OK, the data are deteriorating and Europe, at the least, has reminded us of what I used to know but seemed to have forgotten: the crisis proceeds in waves as reluctant politicians and officials do just enough to survive each wave, and this is likely to continue until the final resolution — either unlimited purchases of sovereign bonds by the ECB or some kind of debt mutualisation/fiscal union. Is the latest wave still falling, as things continue to improve after the Greek election? Or is the next one rising, as the Spanish economy continues to deteriorate and Greece returns to the agenda? I tend to think that it is probably the latter.
So, are central banks going to head off the increasingly negative trend? As I argued last week, I don’t think the Fed will do so — based on its past behaviour (admittedly a small sample), the environment is not yet bad enough for QE3. What about the ECB, after Mario Draghi’s comments last week?
Today’s newsflow has a little more information about what Mr. Draghi is doing. Bloomberg reports that he is working towards a combined solution whereby the EFSF/ESM make sovereign bond purchases in the primary market, and the ECB makes them in the secondary market. Let us assume that that is actually what Mr. Draghi is trying to achieve. There is much discussion about whether the Bundesbank can be brought on board, but Mr. Draghi does not actually need its support (it doesn’t have a de jure veto on the Governing Council, after all). But he does need the support of governments, and in particular the German government, and there seems as yet to be no indication that he will get it. Referring to the idea that the EFSF/ESM could buy sovereign bonds, the German finance minister Mr. Schauble told Welt am Sonntag: “There’s nothing in it.”
What could the ECB do alone? Within the constraints of its understanding of its own role, it can lend to banks, and it can buy government bonds in the secondary market in order to maintain the transmission channel of monetary policy.
What problem does the ECB face at present? Primarily, rising Italian and Spanish yields at the front end.
How can the ECB use its tools to deal with this problem? It could either buy Spanish or Italian bonds directly in an attempt to reduce their yields, or it could lend to banks in the hope that they will buy their own governments’ bonds.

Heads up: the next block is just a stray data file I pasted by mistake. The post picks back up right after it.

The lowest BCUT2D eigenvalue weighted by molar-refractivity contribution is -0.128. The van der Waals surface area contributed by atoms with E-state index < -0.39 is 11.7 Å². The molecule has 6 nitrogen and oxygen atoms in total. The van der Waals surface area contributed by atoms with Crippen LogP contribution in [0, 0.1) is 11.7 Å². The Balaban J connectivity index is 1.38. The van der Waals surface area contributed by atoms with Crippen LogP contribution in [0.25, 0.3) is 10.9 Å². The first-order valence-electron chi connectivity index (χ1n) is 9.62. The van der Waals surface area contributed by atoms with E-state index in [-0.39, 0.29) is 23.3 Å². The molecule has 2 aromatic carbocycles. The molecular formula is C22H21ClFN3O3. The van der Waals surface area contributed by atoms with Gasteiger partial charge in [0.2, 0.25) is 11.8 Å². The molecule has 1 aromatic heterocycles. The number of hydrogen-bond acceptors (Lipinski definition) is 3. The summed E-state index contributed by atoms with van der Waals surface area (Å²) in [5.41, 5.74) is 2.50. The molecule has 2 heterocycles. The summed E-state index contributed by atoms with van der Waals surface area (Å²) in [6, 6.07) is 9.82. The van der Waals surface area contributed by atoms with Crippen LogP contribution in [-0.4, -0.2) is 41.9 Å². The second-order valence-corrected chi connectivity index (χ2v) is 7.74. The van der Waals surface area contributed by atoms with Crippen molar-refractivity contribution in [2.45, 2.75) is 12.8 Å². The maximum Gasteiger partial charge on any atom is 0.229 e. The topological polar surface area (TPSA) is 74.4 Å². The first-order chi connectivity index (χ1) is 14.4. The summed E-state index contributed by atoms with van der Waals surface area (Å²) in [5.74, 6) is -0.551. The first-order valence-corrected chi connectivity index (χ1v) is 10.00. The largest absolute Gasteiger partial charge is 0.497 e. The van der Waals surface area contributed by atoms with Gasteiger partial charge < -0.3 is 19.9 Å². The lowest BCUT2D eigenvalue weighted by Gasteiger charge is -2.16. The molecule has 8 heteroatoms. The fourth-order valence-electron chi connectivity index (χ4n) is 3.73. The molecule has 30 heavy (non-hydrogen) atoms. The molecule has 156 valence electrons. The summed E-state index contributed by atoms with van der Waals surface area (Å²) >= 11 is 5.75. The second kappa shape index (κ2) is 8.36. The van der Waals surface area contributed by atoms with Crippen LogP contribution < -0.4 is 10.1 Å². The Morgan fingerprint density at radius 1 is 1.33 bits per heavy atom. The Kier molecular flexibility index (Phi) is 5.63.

Which of these is the ECB likely to do? Well, first of all, if Draghi’s verbal intervention is enough to bring down Spanish and Italian yields, it is likely to do neither. But assuming that it does feel the need to act, how can we work out what the ECB is likely to do? The success of the SMP has been mixed and 3-year LTRO’s have only been tried once so, unlike in the case of the Fed, it is probably not reasonable to use the ECB’s revealed reaction function to make a prediction. In the absence of specific knowledge about how to model the forward reaction function, I am inclined to fall back on a cost-benefit analysis.
Close to the wind on monetary finance prohibition
Governments getting direct help may feel less pressure to act
De facto seniority undermines effectiveness
Upward spiral in yields prevented
Necessary for ECB to take increasingly bad collateral
Upward spiral in yields likely prevented
Improves collateral position of banks as a side-effect
On the basis of this analysis, it would make more sense for the ECB to do another 3-year LTRO than to reactivate the SMP.
What if this happens? At the start of January, I said that the LTRO meant that it was likely that markets would rally — and they did, although I failed to execute and thereby make any money. Back then, rising Spanish and Italian yields were the reason that the equity market was relatively depressed — European growth had not yet fallen off a cliff, the US looked pretty strong, there were things for China bulls to be optimistic about, and nobody was sure whether the ECB, under a new President, would act. Now the US and China have clearly slowed, the economic picture in Spain has deteriorated markedly, and the ECB is known to be prepared to use some of the tools at its disposal. Even without the risk from Greece (and even the Troika seems to be losing its deluded faith in Greece’s ability to grow in spite of austerity), the backdrop has got worse since January. Back then, I thought the LTRO would be stimulative because it would remove a huge weight from the market’s back; now, I think it would be a marginal improvement in a deteriorating situation.
That means that it would be unreasonable for equities to return to their highs of April-May. And the S&P 500 is already pushing in that direction. I could short it today with a stop above the Spring’s post-GFC high. I might well do so.